Tour de force

WooExpert Platinum WooCommerce partner - biggest elephant in the eCommerce room.
Mailchimp Partner Mailchimp partner - you know what’s the newest cutting edge customer experience solution? Great email subject!
Clutch logo Clutch - clients say we’re top dogs in eCommerce. Throw us that stick now.
WordPress Vip WordPress VIP - Enterprise hosting partner

No soup for you!

I can freely say that I’m a Seinfeld fanatic! You know, downloading scripts to catch a punchline, watching bloopers from all 9 seasons, rewatching episodes on TV countless times, getting upset if I miss any of those reruns, using Seinfeld phrases in everyday life…

Listen to this article
1x
0.5x 0.75x 1x 1.25x 1.5x

I can freely say that I’m a Seinfeld fanatic! You know, downloading scripts to catch a punchline, watching bloopers from all 9 seasons, rewatching episodes on TV countless times, getting upset if I miss any of those reruns, using Seinfeld phrases in everyday life…

Phrases like “No soup for you!” from the legendary Soup Nazi. You can imagine my excitement when I saw a commercial for the Acura a few days ago featuring Jerry Seinfeld, with a brief one-and-a-half-second appearance by Larry Thomas with his grumpy face. Seinfeld has gained a few pounds, lost some hair, but still has that “je ne sais quoi.” I still laugh when I see that blank expression.

Acura spent a considerable amount of cash to produce this. The production quality, script, cast, and animations are top-notch. The commercial was specifically made for an event where only the highest level of video production passes muster—the Super Bowl!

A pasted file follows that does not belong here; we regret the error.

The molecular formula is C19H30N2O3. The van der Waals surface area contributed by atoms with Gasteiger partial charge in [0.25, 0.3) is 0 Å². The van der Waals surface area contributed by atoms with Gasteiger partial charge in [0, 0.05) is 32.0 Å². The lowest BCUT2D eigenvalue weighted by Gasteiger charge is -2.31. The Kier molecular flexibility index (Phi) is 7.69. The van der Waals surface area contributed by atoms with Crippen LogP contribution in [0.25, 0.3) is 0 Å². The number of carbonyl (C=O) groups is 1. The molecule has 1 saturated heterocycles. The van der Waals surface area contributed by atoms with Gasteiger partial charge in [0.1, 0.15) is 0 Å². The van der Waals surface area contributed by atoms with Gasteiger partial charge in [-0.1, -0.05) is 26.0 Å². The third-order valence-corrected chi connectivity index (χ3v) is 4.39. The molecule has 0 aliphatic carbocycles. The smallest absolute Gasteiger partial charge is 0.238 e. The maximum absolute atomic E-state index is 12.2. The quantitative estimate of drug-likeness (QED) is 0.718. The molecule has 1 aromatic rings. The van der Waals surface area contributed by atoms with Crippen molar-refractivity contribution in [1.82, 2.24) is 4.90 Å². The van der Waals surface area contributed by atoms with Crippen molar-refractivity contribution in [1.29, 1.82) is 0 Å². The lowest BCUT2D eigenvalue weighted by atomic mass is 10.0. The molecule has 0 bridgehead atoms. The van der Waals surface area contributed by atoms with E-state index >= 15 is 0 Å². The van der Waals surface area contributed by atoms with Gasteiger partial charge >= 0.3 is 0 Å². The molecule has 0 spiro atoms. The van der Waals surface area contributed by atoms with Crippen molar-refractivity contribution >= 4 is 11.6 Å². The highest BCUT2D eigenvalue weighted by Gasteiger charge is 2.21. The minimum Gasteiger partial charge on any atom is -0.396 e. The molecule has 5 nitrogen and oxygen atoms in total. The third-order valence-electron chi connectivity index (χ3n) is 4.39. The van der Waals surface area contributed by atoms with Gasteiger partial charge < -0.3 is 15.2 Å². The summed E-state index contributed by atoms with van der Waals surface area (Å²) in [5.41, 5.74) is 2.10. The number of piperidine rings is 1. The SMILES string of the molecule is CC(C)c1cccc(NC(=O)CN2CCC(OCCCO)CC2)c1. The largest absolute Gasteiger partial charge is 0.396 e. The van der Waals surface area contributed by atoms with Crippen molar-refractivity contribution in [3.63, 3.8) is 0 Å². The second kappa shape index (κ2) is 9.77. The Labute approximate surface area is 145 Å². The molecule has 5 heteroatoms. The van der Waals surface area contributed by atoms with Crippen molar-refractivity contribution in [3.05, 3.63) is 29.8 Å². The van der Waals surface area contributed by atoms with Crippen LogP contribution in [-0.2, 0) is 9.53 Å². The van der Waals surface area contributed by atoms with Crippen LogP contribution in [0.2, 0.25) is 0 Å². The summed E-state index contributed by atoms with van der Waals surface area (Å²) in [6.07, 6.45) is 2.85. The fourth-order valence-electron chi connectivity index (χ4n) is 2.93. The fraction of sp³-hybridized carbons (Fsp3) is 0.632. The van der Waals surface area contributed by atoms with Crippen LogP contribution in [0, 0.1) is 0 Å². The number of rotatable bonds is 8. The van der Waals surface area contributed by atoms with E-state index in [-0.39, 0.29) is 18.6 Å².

The Super Bowl is the culmination of the American football league. It’s a sports event that has long transcended the boundaries of the sport and become part of American popular culture. An innocent observer could easily characterize “Super Bowl Sunday” as a national holiday. Some even argue that it should be because “it unites all Americans regardless of race, religion, or economic class.” On that day, everything revolves around football (the American version, of course).

Let’s get back to the commercial. How is it possible for millions of dollars to be invested in something that lasts for 30 seconds? The answer is simple and expected: viewership. This year’s Super Bowl was watched by over 111 million people, making it the most-watched program in American history! For professionals in the marketing industry, that’s enough information not to question the price of advertising. Super Bowl commercials have evolved into something special, spectacular, and innovative. Viewers eagerly anticipate them because they know they’ll be treated to a dose of great videography and humor. Yes, there is even excitement about commercials!

The late Steve Jobs is rightfully called a revolutionary. Just look at the Super Bowl commercial Apple released back in 1984. Directed by Ridley Scott and with an Orwellian touch, it introduced the world to the Macintosh and is considered a “cult” advertisement. In 1987, Pepsi released its “New Neighbor” commercial featuring Michael J. Fox, playfully challenging the dominance of the Coke ad. This year, Honda created a “Ferris Bueller” sketch that many initially mistook for a trailer for a sequel to the great 80s film. In the end, it turned out to be an ad for Honda’s dubious-looking SUV.

A few numbers to wrap it up. Super Bowl 2012. The average cost of airing an ad was $3.5 million for 30 seconds. The entire airtime was booked as early as October 2011. The Giants defeated the Patriots 21-17.

Bruno Zagorščak
Bruno Zagorščak Neuralab Co-founder and Chief Content Officer

A Boletus aficionado who loves to get lost in the woods. He's still holding dearly to his OG Canon 5DmII while claiming that the play button is the apex call-to-action button on the web.


Subscribe to our quarterly newsletter

Please fill in this field.
Please thick this field to proceed.

Related blog posts